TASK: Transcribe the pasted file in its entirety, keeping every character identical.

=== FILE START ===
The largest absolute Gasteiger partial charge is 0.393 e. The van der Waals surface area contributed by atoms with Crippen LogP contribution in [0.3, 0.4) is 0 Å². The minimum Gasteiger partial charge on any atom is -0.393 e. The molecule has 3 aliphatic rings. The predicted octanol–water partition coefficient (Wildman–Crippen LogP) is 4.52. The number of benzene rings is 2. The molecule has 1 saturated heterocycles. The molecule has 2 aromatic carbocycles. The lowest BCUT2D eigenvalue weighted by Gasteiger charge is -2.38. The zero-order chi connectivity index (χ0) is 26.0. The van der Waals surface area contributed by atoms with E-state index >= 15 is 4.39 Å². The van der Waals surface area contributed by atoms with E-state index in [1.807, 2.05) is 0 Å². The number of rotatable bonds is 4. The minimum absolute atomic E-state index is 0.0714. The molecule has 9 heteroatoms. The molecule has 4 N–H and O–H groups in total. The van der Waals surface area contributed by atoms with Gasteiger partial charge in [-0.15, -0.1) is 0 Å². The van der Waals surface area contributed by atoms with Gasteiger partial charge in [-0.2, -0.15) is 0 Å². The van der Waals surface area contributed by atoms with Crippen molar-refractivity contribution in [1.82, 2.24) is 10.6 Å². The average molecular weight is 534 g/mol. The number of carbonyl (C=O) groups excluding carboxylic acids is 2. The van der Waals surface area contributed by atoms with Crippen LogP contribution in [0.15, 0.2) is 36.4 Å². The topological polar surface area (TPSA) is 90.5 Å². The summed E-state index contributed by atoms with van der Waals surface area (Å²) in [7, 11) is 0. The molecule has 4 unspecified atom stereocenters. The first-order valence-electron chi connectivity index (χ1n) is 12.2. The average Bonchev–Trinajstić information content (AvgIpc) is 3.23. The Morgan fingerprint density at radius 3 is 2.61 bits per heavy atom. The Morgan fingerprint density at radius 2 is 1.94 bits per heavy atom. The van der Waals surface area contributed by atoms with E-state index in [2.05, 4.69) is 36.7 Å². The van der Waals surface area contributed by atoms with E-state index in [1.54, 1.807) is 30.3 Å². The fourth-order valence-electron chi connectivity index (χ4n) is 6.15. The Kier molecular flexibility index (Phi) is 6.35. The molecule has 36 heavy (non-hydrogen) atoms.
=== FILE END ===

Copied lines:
The largest absolute Gasteiger partial charge is 0.393 e. The van der Waals surface area contributed by atoms with Crippen LogP contribution in [0.3, 0.4) is 0 Å². The minimum Gasteiger partial charge on any atom is -0.393 e. The molecule has 3 aliphatic rings. The predicted octanol–water partition coefficient (Wildman–Crippen LogP) is 4.52. The number of benzene rings is 2. The molecule has 1 saturated heterocycles. The molecule has 2 aromatic carbocycles. The lowest BCUT2D eigenvalue weighted by Gasteiger charge is -2.38. The zero-order chi connectivity index (χ0) is 26.0. The van der Waals surface area contributed by atoms with E-state index >= 15 is 4.39 Å². The van der Waals surface area contributed by atoms with E-state index in [1.807, 2.05) is 0 Å². The number of rotatable bonds is 4. The minimum absolute atomic E-state index is 0.0714. The molecule has 9 heteroatoms. The molecule has 4 N–H and O–H groups in total. The van der Waals surface area contributed by atoms with Gasteiger partial charge in [-0.15, -0.1) is 0 Å². The van der Waals surface area contributed by atoms with Gasteiger partial charge in [-0.2, -0.15) is 0 Å². The van der Waals surface area contributed by atoms with Crippen molar-refractivity contribution in [1.82, 2.24) is 10.6 Å². The average molecular weight is 534 g/mol. The number of carbonyl (C=O) groups excluding carboxylic acids is 2. The van der Waals surface area contributed by atoms with Crippen LogP contribution in [0.15, 0.2) is 36.4 Å². The topological polar surface area (TPSA) is 90.5 Å². The summed E-state index contributed by atoms with van der Waals surface area (Å²) in [7, 11) is 0. The molecule has 4 unspecified atom stereocenters. The first-order valence-electron chi connectivity index (χ1n) is 12.2. The average Bonchev–Trinajstić information content (AvgIpc) is 3.23. The Morgan fingerprint density at radius 3 is 2.61 bits per heavy atom. The Morgan fingerprint density at radius 2 is 1.94 bits per heavy atom. The van der Waals surface area contributed by atoms with E-state index in [2.05, 4.69) is 36.7 Å². The van der Waals surface area contributed by atoms with E-state index in [1.54, 1.807) is 30.3 Å². The fourth-order valence-electron chi connectivity index (χ4n) is 6.15. The Kier molecular flexibility index (Phi) is 6.35. The molecule has 36 heavy (non-hydrogen) atoms.